Valley Girl (2020)

There’s a fine line between “carrying a movie” and “being completely wasted by a movie that you totally outclass,” and Jessica Rothe toes that line this entire musical as it bounces between bearable and dire. Rothe, like in Happy Death Day (parts 1 and 2), is a true star, inhabiting her Valley girl persona but also suggesting something richer and more tender to her character. She’s not an amazing singer, but it doesn’t much matter because nobody here is.

The rest of the cast is a roller coaster. Half of it is really solid actors who are charming if occasionally misused (Alicia Silverstone, Mae Whitman, Chloe Bennet, Judy Greer, Rob Huebel, etc.), and half of it is a bunch of zeros who leave no impression. Most frustrating is Josh Whitehouse as the costar who has little of what the role demands (looks, presence, pipes, chemistry). Most vile is Logan Paul, a wet sack of crap as the d-bag boyfriend. At least he fits the casting!

(Logan Paul kissing Jessica Rothe… get behind me, Satan!)

The film is a remake of a cult-adored Nic Cage musical from 1983, which I have not seen. While that movie was contemporary — both its music and its setting set right around the release of the film — this Valley Girl has a framing story. An uncredited Alicia Silverstone plays an older version of Rothe telling a story to her daughter, which also adds an element of unreliable narrator to the story.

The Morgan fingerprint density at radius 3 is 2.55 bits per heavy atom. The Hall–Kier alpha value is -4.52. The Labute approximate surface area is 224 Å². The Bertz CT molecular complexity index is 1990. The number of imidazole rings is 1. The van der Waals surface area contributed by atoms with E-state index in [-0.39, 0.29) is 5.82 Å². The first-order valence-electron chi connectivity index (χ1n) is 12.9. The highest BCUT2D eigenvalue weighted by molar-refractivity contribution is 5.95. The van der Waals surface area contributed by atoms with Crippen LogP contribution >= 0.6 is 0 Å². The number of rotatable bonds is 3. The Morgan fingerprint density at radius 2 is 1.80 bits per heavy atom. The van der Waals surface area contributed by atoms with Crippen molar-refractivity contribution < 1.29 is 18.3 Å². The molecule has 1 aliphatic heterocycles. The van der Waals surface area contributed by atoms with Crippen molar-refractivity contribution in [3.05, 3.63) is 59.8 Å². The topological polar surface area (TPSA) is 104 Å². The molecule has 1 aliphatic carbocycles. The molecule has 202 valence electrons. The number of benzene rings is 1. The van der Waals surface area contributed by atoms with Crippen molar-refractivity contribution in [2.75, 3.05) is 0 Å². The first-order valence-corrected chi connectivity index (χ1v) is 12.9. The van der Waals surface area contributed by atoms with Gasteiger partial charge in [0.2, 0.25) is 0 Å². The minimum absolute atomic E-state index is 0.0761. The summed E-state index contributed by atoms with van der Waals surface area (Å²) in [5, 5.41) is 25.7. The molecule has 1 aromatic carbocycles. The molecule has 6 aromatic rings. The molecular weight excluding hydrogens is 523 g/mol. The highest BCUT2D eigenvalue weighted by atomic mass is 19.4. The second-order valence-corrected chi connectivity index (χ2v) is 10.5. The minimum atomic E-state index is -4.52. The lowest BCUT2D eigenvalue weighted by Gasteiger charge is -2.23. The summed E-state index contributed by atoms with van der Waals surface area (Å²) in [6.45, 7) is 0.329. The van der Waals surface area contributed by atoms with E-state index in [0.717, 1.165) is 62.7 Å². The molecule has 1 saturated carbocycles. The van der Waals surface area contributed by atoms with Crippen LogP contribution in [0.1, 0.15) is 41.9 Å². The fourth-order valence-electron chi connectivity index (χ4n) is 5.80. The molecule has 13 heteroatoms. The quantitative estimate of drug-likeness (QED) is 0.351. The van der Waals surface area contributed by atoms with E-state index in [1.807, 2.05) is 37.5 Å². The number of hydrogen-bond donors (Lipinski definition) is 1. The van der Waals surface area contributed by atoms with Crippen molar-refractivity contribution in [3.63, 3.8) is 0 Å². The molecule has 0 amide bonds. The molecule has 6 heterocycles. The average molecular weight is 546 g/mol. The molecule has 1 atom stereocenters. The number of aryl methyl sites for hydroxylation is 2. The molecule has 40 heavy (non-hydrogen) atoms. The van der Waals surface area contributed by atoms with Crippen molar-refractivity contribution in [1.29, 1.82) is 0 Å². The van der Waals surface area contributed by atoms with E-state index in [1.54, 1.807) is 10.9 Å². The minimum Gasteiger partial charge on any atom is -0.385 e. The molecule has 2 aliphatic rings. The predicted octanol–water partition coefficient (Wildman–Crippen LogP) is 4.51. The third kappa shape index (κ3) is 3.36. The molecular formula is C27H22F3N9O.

I reserve the right to revisit this review of the film once I ever see the original. I suppose it’s unlikely that it would make me appreciate this film more, though it might make me even more appreciative of everything that Rothe brings to the table.

The central story, once we escape the framing device, is a run-of-the-mill across-the-tracks romance story. I say that flippantly, but it’s one of my favorite story templates. It allows for something that plays upon class tension and gender roles without being too didactic on the material.

At least the production is colorful and light, avoiding the dreariest outcomes for the film. The biggest selling point of the film is the fun ’80s details, most especially the outrageous outfits and hairstyles.

The music is surprisingly low-energy, with weirdly empty production and high school-level choreography. It also has some horrific anachronism jokes. But the outfits and 80s colors are a blast.

Whenever Rothe is onscreen, which is most of the movie, the movie works well enough, so I can’t say I hated it overall, but it’s a resounding “meh.”

(Fun fact: Rothe, who plays a high schooler, was 33 when this movie came out.)

Is It Good?

Not Very Good (3/8)

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